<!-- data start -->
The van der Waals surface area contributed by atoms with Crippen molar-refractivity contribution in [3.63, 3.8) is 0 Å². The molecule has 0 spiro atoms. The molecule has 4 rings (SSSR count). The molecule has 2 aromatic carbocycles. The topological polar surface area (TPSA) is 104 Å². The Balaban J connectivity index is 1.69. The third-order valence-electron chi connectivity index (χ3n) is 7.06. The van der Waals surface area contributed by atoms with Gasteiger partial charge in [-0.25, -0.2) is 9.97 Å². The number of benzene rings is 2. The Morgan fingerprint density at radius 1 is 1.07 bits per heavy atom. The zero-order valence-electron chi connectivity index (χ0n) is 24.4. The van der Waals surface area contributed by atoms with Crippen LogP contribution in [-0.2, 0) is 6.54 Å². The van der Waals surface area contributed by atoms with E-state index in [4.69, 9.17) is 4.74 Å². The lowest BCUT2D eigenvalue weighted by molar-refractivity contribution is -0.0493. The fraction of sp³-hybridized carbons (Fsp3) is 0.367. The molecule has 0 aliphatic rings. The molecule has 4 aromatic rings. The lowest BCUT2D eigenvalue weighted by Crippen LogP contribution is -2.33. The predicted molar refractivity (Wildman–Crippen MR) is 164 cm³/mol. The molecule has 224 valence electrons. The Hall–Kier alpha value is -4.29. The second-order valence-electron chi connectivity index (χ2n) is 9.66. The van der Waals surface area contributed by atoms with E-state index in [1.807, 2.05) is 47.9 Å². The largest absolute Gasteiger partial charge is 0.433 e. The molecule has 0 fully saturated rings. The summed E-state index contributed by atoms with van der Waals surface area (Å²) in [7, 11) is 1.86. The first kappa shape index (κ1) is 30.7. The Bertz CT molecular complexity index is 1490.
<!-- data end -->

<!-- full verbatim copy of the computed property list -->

The van der Waals surface area contributed by atoms with Crippen molar-refractivity contribution in [3.63, 3.8) is 0 Å². The molecule has 0 spiro atoms. The molecule has 4 rings (SSSR count). The molecule has 2 aromatic carbocycles. The topological polar surface area (TPSA) is 104 Å². The Balaban J connectivity index is 1.69. The third-order valence-electron chi connectivity index (χ3n) is 7.06. The van der Waals surface area contributed by atoms with Gasteiger partial charge in [-0.25, -0.2) is 9.97 Å². The number of benzene rings is 2. The Morgan fingerprint density at radius 1 is 1.07 bits per heavy atom. The zero-order valence-electron chi connectivity index (χ0n) is 24.4. The van der Waals surface area contributed by atoms with Crippen LogP contribution in [-0.2, 0) is 6.54 Å². The van der Waals surface area contributed by atoms with E-state index in [4.69, 9.17) is 4.74 Å². The lowest BCUT2D eigenvalue weighted by molar-refractivity contribution is -0.0493. The fraction of sp³-hybridized carbons (Fsp3) is 0.367. The molecule has 0 aliphatic rings. The molecule has 4 aromatic rings. The lowest BCUT2D eigenvalue weighted by Crippen LogP contribution is -2.33. The predicted molar refractivity (Wildman–Crippen MR) is 164 cm³/mol. The molecule has 224 valence electrons. The Hall–Kier alpha value is -4.29. The second-order valence-electron chi connectivity index (χ2n) is 9.66. The van der Waals surface area contributed by atoms with E-state index in [1.807, 2.05) is 47.9 Å². The largest absolute Gasteiger partial charge is 0.433 e. The molecule has 0 fully saturated rings. The summed E-state index contributed by atoms with van der Waals surface area (Å²) in [7, 11) is 1.86. The first kappa shape index (κ1) is 30.7. The Bertz CT molecular complexity index is 1490.